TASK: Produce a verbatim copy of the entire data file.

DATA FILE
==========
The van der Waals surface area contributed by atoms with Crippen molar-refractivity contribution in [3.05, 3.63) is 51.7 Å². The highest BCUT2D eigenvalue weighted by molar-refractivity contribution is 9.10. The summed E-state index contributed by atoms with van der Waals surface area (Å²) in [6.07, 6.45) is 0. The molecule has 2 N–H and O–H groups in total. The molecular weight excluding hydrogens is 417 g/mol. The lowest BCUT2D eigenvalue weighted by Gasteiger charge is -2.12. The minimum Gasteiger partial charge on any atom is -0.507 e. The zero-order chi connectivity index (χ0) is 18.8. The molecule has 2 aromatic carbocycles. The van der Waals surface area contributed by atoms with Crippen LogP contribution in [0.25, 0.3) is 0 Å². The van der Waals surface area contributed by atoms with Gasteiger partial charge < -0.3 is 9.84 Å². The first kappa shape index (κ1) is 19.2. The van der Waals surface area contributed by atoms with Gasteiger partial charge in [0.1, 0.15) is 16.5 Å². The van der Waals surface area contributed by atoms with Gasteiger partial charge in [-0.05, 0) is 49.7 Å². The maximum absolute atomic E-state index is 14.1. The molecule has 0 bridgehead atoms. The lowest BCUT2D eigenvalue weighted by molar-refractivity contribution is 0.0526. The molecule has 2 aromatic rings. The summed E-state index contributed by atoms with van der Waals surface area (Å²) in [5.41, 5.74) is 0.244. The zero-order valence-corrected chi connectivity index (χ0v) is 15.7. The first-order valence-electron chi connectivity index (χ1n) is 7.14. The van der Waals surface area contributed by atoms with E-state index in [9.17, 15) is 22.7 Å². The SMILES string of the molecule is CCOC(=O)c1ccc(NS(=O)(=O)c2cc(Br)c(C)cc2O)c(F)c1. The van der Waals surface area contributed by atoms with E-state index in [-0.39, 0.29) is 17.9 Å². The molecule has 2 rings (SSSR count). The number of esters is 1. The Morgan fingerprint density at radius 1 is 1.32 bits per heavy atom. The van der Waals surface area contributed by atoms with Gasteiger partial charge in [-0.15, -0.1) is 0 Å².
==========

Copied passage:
The van der Waals surface area contributed by atoms with Crippen molar-refractivity contribution in [3.05, 3.63) is 51.7 Å². The highest BCUT2D eigenvalue weighted by molar-refractivity contribution is 9.10. The summed E-state index contributed by atoms with van der Waals surface area (Å²) in [6.07, 6.45) is 0. The molecule has 2 N–H and O–H groups in total. The molecular weight excluding hydrogens is 417 g/mol. The lowest BCUT2D eigenvalue weighted by Gasteiger charge is -2.12. The minimum Gasteiger partial charge on any atom is -0.507 e. The zero-order chi connectivity index (χ0) is 18.8. The molecule has 2 aromatic carbocycles. The van der Waals surface area contributed by atoms with Crippen LogP contribution in [0.25, 0.3) is 0 Å². The van der Waals surface area contributed by atoms with Gasteiger partial charge < -0.3 is 9.84 Å². The first kappa shape index (κ1) is 19.2. The van der Waals surface area contributed by atoms with Gasteiger partial charge in [0.1, 0.15) is 16.5 Å². The van der Waals surface area contributed by atoms with Gasteiger partial charge in [-0.05, 0) is 49.7 Å². The maximum absolute atomic E-state index is 14.1. The molecule has 0 bridgehead atoms. The lowest BCUT2D eigenvalue weighted by molar-refractivity contribution is 0.0526. The molecule has 2 aromatic rings. The summed E-state index contributed by atoms with van der Waals surface area (Å²) in [5.41, 5.74) is 0.244. The zero-order valence-corrected chi connectivity index (χ0v) is 15.7. The first-order valence-electron chi connectivity index (χ1n) is 7.14. The van der Waals surface area contributed by atoms with E-state index in [9.17, 15) is 22.7 Å². The SMILES string of the molecule is CCOC(=O)c1ccc(NS(=O)(=O)c2cc(Br)c(C)cc2O)c(F)c1. The van der Waals surface area contributed by atoms with E-state index in [-0.39, 0.29) is 17.9 Å². The molecule has 2 rings (SSSR count). The number of esters is 1. The Morgan fingerprint density at radius 1 is 1.32 bits per heavy atom. The van der Waals surface area contributed by atoms with Gasteiger partial charge in [-0.15, -0.1) is 0 Å².